In summary: I suggest honesty all around while making extricating Steve's poor student from the situation as your top priority. Steve is trying to strongarm his student from a position of no power -- the university administration is not going to support him; on the contrary, they have already dimissed him! You should not pretend that you approve of Steve's actions. Neither should you try to "blacklist" him: just let the facts speak for themselves.

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    Out of curiosity, have you ever read an LOR that included clear negative opinions? Did you find them more or less credible than an LOR that noticeably omitted positive information which you would have expected to be included? – Elizabeth Henning Oct 16 '18 at 21:11
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    @Elizabeth: Yes, I have read LOR that included clear negative opinions. (Admittedly, they form a small percentage of the literally thousands of LORs I've read.) I don't see how to make a direct comparison in the sense you want, but I find the "omitting" letters to be annoyingly ambiguous: it is possible that the letter is just badly written and/or written by someone with different ideas than mine. I have sometimes followed up on letters of both types, by the way. – Pete L. Clark Oct 16 '18 at 22:30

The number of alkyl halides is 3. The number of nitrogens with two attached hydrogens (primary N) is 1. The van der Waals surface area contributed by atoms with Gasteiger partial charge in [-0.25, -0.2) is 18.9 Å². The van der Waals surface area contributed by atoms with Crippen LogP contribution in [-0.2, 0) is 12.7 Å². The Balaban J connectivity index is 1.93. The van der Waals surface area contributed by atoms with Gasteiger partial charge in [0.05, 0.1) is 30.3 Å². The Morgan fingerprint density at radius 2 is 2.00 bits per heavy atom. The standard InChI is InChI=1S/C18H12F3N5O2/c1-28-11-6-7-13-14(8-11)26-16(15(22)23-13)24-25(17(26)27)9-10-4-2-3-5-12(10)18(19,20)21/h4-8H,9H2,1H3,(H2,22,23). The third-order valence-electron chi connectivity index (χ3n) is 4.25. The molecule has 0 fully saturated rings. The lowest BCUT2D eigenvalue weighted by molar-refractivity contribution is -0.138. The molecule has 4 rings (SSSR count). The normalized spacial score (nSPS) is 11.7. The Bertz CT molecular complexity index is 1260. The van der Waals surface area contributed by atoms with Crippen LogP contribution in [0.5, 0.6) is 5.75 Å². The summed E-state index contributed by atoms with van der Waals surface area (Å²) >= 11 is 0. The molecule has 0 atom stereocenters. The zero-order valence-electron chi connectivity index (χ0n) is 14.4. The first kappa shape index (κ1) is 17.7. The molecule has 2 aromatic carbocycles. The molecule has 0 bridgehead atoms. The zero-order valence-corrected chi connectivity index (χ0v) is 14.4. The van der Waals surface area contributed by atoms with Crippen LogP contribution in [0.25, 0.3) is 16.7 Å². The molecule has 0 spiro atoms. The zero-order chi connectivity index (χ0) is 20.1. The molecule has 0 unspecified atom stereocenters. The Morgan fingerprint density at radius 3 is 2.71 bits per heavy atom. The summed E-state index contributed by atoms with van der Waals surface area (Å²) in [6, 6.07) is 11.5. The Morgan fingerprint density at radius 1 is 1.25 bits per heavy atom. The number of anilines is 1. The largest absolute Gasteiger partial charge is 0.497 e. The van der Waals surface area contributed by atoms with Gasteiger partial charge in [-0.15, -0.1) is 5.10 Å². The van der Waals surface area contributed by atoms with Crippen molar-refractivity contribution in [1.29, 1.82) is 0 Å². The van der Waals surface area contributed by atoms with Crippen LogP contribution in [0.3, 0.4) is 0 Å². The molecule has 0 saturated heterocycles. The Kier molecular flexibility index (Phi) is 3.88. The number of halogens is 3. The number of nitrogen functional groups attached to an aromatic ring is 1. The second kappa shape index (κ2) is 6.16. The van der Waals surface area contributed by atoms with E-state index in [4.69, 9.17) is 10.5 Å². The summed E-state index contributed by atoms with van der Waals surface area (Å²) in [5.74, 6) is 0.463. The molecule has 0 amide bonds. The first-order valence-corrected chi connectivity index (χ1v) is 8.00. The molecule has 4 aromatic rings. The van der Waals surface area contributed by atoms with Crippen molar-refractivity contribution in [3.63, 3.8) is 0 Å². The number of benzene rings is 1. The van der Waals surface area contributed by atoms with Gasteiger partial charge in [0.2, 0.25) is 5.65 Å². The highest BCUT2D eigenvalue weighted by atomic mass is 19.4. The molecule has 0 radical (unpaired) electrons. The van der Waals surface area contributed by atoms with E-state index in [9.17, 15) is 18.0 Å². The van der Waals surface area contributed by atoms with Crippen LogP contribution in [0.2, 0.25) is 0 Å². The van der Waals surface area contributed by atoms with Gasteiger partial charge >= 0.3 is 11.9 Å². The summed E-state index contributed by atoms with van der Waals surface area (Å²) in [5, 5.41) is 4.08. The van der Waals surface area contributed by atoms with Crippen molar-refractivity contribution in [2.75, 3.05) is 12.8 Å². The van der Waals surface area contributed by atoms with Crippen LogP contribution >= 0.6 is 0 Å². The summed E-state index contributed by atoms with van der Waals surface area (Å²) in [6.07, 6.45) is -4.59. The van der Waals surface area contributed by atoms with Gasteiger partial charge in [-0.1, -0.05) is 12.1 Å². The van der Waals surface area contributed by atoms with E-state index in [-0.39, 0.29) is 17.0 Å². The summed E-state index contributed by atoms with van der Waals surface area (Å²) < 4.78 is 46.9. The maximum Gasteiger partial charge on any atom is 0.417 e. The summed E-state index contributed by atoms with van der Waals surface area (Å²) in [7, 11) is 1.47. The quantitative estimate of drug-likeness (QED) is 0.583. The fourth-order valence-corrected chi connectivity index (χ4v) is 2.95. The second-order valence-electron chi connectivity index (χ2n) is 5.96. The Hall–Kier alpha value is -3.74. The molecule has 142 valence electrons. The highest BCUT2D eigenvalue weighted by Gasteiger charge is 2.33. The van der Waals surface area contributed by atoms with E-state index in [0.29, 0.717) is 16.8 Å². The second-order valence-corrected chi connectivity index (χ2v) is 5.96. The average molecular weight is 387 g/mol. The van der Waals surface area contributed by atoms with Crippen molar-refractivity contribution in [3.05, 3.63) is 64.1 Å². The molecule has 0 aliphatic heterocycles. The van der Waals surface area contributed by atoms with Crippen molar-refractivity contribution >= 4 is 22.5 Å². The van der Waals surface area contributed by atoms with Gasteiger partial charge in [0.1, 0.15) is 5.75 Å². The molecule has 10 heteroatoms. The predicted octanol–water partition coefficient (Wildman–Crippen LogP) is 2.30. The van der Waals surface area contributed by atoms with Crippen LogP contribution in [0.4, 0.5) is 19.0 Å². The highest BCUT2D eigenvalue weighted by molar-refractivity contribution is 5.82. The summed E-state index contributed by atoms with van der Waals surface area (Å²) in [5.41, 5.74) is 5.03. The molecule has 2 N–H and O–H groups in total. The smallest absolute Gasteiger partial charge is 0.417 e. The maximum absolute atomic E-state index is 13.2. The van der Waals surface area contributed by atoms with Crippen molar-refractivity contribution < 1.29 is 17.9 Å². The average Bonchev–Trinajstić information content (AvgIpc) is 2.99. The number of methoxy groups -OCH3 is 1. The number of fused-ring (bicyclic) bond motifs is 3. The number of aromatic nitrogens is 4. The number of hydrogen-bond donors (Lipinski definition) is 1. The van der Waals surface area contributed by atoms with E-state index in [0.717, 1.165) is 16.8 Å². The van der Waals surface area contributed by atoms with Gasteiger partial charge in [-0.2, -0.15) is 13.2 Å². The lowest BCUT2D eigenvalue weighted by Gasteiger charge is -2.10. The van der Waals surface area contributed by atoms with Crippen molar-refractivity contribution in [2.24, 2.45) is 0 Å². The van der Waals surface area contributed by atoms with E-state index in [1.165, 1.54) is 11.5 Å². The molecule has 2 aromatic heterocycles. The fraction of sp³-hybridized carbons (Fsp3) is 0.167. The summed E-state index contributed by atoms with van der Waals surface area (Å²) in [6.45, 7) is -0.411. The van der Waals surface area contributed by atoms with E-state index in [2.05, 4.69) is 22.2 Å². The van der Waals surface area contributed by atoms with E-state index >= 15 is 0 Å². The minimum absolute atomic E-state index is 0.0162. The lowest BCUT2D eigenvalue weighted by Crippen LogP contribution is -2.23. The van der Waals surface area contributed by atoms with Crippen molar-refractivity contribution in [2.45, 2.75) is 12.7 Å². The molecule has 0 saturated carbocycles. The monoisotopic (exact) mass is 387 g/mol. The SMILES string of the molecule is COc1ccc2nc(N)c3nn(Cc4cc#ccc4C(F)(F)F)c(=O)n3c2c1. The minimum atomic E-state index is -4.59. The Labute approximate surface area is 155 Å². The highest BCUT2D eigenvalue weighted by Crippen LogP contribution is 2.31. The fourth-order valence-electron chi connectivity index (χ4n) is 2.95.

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    I have read letters that were exceedingly short -- essentially "So and so has asked me to write a letter of evaluation for him. I have indeed worked for several years with him but do not wish to write about these interactions in more detail than is necessary. I wish him luck in his future endeavors." The point is that the letter says it all -- no more detail is necessary, I think I understand what the person wants to say. The only difficulty arises if there are other, positive letters and one has to resolve the difference. More detail would be useful in that context. – Wolfgang Bangerth Oct 16 '18 at 22:42
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    "Indeed maybe you should not have collaborated with someone who is as uncooperative and immoral as you say Steve is." Well, in hindsight, obviously not. But hindsight wasn't available at the time. – David Richerby Oct 16 '18 at 22:42
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    +1 for "making extricating Steve's poor student from the situation as your top priority" – Captain Emacs Oct 17 '18 at 0:12